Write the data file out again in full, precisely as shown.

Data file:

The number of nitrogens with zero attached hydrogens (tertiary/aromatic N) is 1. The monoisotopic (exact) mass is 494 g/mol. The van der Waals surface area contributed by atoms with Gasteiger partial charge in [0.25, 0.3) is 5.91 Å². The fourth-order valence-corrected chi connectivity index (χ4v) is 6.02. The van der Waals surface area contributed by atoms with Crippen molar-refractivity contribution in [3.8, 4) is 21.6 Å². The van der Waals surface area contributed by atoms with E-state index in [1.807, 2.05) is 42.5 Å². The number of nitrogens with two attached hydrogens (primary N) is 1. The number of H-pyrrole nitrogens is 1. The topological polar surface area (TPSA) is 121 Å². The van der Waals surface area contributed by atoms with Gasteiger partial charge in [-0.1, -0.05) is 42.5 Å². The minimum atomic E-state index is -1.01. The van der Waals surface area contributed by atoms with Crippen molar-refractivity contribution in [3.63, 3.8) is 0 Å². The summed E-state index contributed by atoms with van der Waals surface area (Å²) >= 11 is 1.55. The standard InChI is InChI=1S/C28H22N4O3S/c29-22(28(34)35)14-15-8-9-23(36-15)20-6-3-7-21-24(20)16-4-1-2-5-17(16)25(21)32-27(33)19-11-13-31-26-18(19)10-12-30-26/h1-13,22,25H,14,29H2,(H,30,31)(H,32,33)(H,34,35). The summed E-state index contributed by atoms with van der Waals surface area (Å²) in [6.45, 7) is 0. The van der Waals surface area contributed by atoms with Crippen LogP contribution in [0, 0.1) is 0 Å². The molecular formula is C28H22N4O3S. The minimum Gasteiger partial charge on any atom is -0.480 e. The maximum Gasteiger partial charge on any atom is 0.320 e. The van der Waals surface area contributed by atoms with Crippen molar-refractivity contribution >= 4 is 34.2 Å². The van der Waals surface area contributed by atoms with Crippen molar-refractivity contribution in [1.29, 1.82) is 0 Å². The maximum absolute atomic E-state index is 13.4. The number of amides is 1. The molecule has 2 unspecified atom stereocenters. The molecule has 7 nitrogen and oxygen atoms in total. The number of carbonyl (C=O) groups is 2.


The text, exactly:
The number of nitrogens with zero attached hydrogens (tertiary/aromatic N) is 1. The monoisotopic (exact) mass is 494 g/mol. The van der Waals surface area contributed by atoms with Gasteiger partial charge in [0.25, 0.3) is 5.91 Å². The fourth-order valence-corrected chi connectivity index (χ4v) is 6.02. The van der Waals surface area contributed by atoms with Crippen molar-refractivity contribution in [3.8, 4) is 21.6 Å². The van der Waals surface area contributed by atoms with E-state index in [1.807, 2.05) is 42.5 Å². The number of nitrogens with two attached hydrogens (primary N) is 1. The number of H-pyrrole nitrogens is 1. The topological polar surface area (TPSA) is 121 Å². The van der Waals surface area contributed by atoms with Gasteiger partial charge in [-0.1, -0.05) is 42.5 Å². The minimum atomic E-state index is -1.01. The van der Waals surface area contributed by atoms with Crippen molar-refractivity contribution in [3.63, 3.8) is 0 Å². The summed E-state index contributed by atoms with van der Waals surface area (Å²) >= 11 is 1.55. The standard InChI is InChI=1S/C28H22N4O3S/c29-22(28(34)35)14-15-8-9-23(36-15)20-6-3-7-21-24(20)16-4-1-2-5-17(16)25(21)32-27(33)19-11-13-31-26-18(19)10-12-30-26/h1-13,22,25H,14,29H2,(H,30,31)(H,32,33)(H,34,35). The summed E-state index contributed by atoms with van der Waals surface area (Å²) in [6.45, 7) is 0. The van der Waals surface area contributed by atoms with Crippen LogP contribution in [0, 0.1) is 0 Å². The molecular formula is C28H22N4O3S. The minimum Gasteiger partial charge on any atom is -0.480 e. The maximum Gasteiger partial charge on any atom is 0.320 e. The van der Waals surface area contributed by atoms with Crippen molar-refractivity contribution >= 4 is 34.2 Å². The van der Waals surface area contributed by atoms with Crippen molar-refractivity contribution in [1.29, 1.82) is 0 Å². The maximum absolute atomic E-state index is 13.4. The number of amides is 1. The molecule has 2 unspecified atom stereocenters. The molecule has 7 nitrogen and oxygen atoms in total. The number of carbonyl (C=O) groups is 2.